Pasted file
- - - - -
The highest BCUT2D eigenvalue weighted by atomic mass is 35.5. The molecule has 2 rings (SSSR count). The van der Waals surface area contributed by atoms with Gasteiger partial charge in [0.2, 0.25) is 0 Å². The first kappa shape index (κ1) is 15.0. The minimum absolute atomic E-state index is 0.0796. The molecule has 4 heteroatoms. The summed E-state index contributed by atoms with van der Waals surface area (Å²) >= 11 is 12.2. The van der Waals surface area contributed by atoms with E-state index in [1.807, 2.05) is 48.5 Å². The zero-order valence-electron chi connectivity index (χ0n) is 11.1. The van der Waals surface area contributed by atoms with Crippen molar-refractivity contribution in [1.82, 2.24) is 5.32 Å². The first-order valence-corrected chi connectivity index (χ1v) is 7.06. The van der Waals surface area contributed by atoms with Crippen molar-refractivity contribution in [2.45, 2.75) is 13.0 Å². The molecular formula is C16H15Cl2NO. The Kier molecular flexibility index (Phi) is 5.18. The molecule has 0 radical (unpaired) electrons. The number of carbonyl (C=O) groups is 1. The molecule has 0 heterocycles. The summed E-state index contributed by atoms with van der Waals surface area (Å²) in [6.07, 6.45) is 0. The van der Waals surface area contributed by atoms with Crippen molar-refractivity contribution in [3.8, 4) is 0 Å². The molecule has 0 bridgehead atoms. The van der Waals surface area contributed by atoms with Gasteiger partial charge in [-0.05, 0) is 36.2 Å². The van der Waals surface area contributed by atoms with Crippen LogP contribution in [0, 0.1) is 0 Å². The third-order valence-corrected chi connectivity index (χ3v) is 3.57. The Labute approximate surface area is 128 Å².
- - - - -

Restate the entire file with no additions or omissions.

The highest BCUT2D eigenvalue weighted by atomic mass is 35.5. The molecule has 2 rings (SSSR count). The van der Waals surface area contributed by atoms with Gasteiger partial charge in [0.2, 0.25) is 0 Å². The first kappa shape index (κ1) is 15.0. The minimum absolute atomic E-state index is 0.0796. The molecule has 4 heteroatoms. The summed E-state index contributed by atoms with van der Waals surface area (Å²) >= 11 is 12.2. The van der Waals surface area contributed by atoms with E-state index in [1.807, 2.05) is 48.5 Å². The zero-order valence-electron chi connectivity index (χ0n) is 11.1. The van der Waals surface area contributed by atoms with Crippen molar-refractivity contribution in [1.82, 2.24) is 5.32 Å². The first-order valence-corrected chi connectivity index (χ1v) is 7.06. The van der Waals surface area contributed by atoms with Crippen molar-refractivity contribution in [2.45, 2.75) is 13.0 Å². The molecular formula is C16H15Cl2NO. The Kier molecular flexibility index (Phi) is 5.18. The molecule has 0 radical (unpaired) electrons. The number of carbonyl (C=O) groups is 1. The molecule has 0 heterocycles. The summed E-state index contributed by atoms with van der Waals surface area (Å²) in [6.07, 6.45) is 0. The van der Waals surface area contributed by atoms with Crippen molar-refractivity contribution in [3.8, 4) is 0 Å². The molecule has 0 bridgehead atoms. The van der Waals surface area contributed by atoms with Gasteiger partial charge in [-0.05, 0) is 36.2 Å². The van der Waals surface area contributed by atoms with Crippen LogP contribution in [0, 0.1) is 0 Å². The third-order valence-corrected chi connectivity index (χ3v) is 3.57. The Labute approximate surface area is 128 Å².